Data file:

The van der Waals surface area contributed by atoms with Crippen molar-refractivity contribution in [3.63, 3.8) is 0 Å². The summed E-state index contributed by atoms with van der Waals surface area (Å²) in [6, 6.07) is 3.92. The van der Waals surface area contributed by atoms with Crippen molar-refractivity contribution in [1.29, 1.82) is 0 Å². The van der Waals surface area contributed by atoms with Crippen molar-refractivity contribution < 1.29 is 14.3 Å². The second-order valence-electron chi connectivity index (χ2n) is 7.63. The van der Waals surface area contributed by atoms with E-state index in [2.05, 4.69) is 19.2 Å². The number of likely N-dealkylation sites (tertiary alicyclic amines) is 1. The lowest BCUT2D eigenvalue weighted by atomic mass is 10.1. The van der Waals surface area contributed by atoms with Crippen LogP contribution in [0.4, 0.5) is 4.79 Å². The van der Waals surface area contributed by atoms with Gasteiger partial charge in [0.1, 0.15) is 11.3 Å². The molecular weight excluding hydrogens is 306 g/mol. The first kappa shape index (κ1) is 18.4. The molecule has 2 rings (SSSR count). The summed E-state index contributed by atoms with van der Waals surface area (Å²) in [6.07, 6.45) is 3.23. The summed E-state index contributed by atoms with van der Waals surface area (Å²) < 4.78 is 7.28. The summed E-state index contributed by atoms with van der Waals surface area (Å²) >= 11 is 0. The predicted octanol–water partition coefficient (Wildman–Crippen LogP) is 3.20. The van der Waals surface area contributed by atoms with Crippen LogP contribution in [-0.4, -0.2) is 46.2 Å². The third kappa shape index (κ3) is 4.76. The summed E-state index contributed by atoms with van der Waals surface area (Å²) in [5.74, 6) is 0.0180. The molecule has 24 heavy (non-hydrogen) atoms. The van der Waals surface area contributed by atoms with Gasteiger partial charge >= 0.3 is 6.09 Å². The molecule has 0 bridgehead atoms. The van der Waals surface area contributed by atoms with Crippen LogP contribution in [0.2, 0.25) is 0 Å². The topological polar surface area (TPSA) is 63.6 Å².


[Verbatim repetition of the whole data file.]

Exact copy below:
The van der Waals surface area contributed by atoms with Crippen molar-refractivity contribution in [3.63, 3.8) is 0 Å². The summed E-state index contributed by atoms with van der Waals surface area (Å²) in [6, 6.07) is 3.92. The van der Waals surface area contributed by atoms with Crippen molar-refractivity contribution in [1.29, 1.82) is 0 Å². The van der Waals surface area contributed by atoms with Crippen molar-refractivity contribution < 1.29 is 14.3 Å². The second-order valence-electron chi connectivity index (χ2n) is 7.63. The van der Waals surface area contributed by atoms with E-state index in [2.05, 4.69) is 19.2 Å². The number of likely N-dealkylation sites (tertiary alicyclic amines) is 1. The lowest BCUT2D eigenvalue weighted by atomic mass is 10.1. The van der Waals surface area contributed by atoms with Crippen LogP contribution in [0.4, 0.5) is 4.79 Å². The van der Waals surface area contributed by atoms with Gasteiger partial charge in [0.1, 0.15) is 11.3 Å². The molecular weight excluding hydrogens is 306 g/mol. The first kappa shape index (κ1) is 18.4. The molecule has 2 rings (SSSR count). The summed E-state index contributed by atoms with van der Waals surface area (Å²) in [6.07, 6.45) is 3.23. The summed E-state index contributed by atoms with van der Waals surface area (Å²) < 4.78 is 7.28. The summed E-state index contributed by atoms with van der Waals surface area (Å²) >= 11 is 0. The predicted octanol–water partition coefficient (Wildman–Crippen LogP) is 3.20. The van der Waals surface area contributed by atoms with Crippen LogP contribution in [-0.4, -0.2) is 46.2 Å². The third kappa shape index (κ3) is 4.76. The summed E-state index contributed by atoms with van der Waals surface area (Å²) in [5.74, 6) is 0.0180. The molecule has 24 heavy (non-hydrogen) atoms. The van der Waals surface area contributed by atoms with Gasteiger partial charge >= 0.3 is 6.09 Å². The molecule has 0 bridgehead atoms. The van der Waals surface area contributed by atoms with Crippen LogP contribution in [0.2, 0.25) is 0 Å². The topological polar surface area (TPSA) is 63.6 Å².